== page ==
What Colson lacks in perspective he makes up for in his willingness to jot down hilarious and telling Nixonisms. “The leaks, the leaks; that’s what we’ve got to stop at any cost. Do you hear me, Henry?” the president mutters to Kissinger, who of course turned out to be a prolific leaker himself, at least when it came to press fodder that could make him look good at the president’s expense. We are also reminded that Nixon was ahead of his time. Back then, his malevolent and obsessive quest to stem “the leaks, the leaks” at “any cost” was viewed as a sort of psychic illness; today, both the sentiment and the extralegal pursuit of leakers that followed is considered downright presidential. “We might as well turn it all over to the Soviets and get it over with,” mutters this pioneer among presidents, anticipating the drama queen logic that today’s national security state now evokes against Wikileaks and certain other parties. “These leaks”—most notably the ongoing publication of the Pentagon Papers—“are slowly and systematically destroying us.” This latest crisis was, of course, the work of dastardly Pentagon analyst Daniel Ellsberg, “who by his own admission once experimented with LSD,” Colson reminds us with exquisite nastiness. “The press hailed him as a courageous champion of the ‘public’s right to know,’” a term which Colson presents in scare quotes to indicate that this is a silly and alien concept that does not accord with American life—except, presumably, when it comes to Ellsberg’s medical records, which the administration helpfully dumped. “I want the truth about him known,” Nixon tells Colson, who is then tasked with “exposing” Ellsberg. Then Colson’s fellow humanists G. Gordon Liddy and Howard Hunt break into Ellsberg’s psychiatrist’s office to get those medical records. “Our fortress mentality plunged us across the moral divide,” past secret bombings and into the realm of actual burglary. “Other excesses came, as the shadowy form of the demon which would take down the Thirty-Seventh President of the United States was now taking shape like a genie drifting out of a bottle,” says Colson, who must have stolen some acid from Ellsberg, too.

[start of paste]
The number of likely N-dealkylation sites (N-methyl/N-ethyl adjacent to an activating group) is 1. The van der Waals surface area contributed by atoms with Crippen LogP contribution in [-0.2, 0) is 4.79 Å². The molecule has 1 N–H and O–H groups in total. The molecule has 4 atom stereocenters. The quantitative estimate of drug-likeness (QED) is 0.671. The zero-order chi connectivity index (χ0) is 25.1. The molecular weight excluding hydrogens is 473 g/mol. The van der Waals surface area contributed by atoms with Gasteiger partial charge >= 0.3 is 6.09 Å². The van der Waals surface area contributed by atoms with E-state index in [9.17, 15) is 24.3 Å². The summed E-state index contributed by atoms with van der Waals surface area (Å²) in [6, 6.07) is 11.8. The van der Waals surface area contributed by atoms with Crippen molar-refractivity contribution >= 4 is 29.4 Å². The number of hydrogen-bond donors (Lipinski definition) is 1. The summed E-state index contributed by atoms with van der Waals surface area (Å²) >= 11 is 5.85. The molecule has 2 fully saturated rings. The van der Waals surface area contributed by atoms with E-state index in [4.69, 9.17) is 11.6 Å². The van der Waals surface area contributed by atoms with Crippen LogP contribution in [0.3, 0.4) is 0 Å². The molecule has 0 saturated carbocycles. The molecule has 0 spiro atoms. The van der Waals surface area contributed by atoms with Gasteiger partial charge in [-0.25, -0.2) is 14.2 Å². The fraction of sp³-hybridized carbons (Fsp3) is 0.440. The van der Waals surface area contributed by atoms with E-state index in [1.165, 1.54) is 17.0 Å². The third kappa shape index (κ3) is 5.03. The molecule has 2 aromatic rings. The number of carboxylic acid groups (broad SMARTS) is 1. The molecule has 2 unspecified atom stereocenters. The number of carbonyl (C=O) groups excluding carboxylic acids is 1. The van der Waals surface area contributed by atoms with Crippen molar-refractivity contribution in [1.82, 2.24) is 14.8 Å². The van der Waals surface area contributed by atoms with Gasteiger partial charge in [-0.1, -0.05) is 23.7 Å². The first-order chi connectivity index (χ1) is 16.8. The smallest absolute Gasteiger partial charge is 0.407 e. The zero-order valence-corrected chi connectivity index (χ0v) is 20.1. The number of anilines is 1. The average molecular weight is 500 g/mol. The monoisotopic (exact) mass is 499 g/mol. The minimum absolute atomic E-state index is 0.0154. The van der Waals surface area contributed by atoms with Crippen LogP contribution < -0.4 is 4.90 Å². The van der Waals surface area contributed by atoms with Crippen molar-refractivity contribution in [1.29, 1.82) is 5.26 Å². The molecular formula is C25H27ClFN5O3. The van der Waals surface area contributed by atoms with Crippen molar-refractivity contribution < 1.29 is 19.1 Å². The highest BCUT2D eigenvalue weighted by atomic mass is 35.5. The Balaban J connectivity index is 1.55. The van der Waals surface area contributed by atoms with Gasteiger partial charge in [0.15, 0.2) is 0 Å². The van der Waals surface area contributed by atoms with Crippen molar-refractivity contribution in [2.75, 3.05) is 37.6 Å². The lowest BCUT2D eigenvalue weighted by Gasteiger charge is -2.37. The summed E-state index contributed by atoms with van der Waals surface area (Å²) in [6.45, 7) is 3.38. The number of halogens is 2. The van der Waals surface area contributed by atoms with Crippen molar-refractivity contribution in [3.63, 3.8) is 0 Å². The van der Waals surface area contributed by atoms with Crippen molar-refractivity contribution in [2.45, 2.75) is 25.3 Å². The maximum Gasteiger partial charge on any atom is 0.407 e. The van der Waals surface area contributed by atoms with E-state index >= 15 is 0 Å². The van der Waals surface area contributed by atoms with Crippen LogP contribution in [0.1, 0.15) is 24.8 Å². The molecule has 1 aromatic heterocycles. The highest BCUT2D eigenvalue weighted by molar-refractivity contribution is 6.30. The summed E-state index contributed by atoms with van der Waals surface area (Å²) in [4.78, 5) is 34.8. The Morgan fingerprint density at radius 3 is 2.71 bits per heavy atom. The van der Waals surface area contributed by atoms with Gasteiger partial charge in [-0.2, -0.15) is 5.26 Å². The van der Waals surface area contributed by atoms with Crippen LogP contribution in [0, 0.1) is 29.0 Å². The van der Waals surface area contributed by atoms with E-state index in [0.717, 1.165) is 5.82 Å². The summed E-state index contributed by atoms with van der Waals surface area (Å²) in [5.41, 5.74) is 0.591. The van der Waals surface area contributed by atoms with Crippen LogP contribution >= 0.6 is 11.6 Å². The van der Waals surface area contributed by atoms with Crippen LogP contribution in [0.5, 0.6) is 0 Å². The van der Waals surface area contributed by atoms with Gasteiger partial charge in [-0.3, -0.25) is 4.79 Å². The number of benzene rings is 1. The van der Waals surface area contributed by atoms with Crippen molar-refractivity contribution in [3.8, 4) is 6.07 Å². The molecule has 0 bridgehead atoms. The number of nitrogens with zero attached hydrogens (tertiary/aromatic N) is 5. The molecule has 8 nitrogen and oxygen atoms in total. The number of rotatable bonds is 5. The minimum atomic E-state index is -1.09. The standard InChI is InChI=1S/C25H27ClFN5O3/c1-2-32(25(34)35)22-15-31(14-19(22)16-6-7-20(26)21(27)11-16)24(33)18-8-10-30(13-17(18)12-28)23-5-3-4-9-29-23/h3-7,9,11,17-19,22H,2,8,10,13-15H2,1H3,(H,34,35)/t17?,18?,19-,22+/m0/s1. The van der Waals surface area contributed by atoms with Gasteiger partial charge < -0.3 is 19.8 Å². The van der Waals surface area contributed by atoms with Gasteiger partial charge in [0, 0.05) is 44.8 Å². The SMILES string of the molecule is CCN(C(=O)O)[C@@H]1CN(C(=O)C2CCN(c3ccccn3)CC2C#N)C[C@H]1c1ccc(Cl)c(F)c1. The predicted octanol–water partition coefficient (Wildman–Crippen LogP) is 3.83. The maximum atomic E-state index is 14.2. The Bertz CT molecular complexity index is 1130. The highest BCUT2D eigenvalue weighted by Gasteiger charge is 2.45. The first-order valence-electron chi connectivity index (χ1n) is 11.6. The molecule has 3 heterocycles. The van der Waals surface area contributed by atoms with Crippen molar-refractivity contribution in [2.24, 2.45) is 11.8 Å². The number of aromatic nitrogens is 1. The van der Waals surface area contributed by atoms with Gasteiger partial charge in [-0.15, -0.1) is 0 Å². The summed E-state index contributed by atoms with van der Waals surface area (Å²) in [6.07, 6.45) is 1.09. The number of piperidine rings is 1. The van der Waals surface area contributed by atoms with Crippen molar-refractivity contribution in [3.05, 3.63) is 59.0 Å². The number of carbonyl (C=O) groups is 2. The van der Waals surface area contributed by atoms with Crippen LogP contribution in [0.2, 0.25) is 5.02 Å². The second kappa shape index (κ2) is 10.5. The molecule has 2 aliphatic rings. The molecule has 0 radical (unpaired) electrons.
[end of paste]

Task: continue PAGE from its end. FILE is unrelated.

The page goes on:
Soon Nixon is reelected. Kissinger splits his time between leaking to the New York Times and trying to figure out who else is leaking to the New York Times. The war comes to an end, but not before putting further strain on Nixon and Kissinger’s winning dynamic. “In its ‘Last Hurrah,’” Colson observes, “Vietnam managed to poison the relationship between these two unusually gifted men, a relationship which had led to some of the most spectacular American foreign policy achievements in decades.” I hope the Vietnamese feel bad about this.
Later Colson is sent to Russia to finesse the party brass on some minor policy issue or another. At a press conference there, an impertinent US reporter asks him about the budding Watergate scandal. By contrast, “There had not been a single word about the scandal in the Soviet press and the Soviet officials who were aware of it were perplexed; wiretapping and bugging is a way of life in their country,” he noted. Of course, this was way back in the halcyon days when the US could be contrasted with totalitarian regimes on matters of surveillance. What an age of innocence it was, the Watergate era. Anyway, it was too depressing to read on after this point. Also I understand that Colson is dead now, which is probably for the best.
Barrett Brown is an American author and journalist awaiting trial on charges related to his research on US government intelligence contractors. For more information on his case, visit freebarrettbrown.org.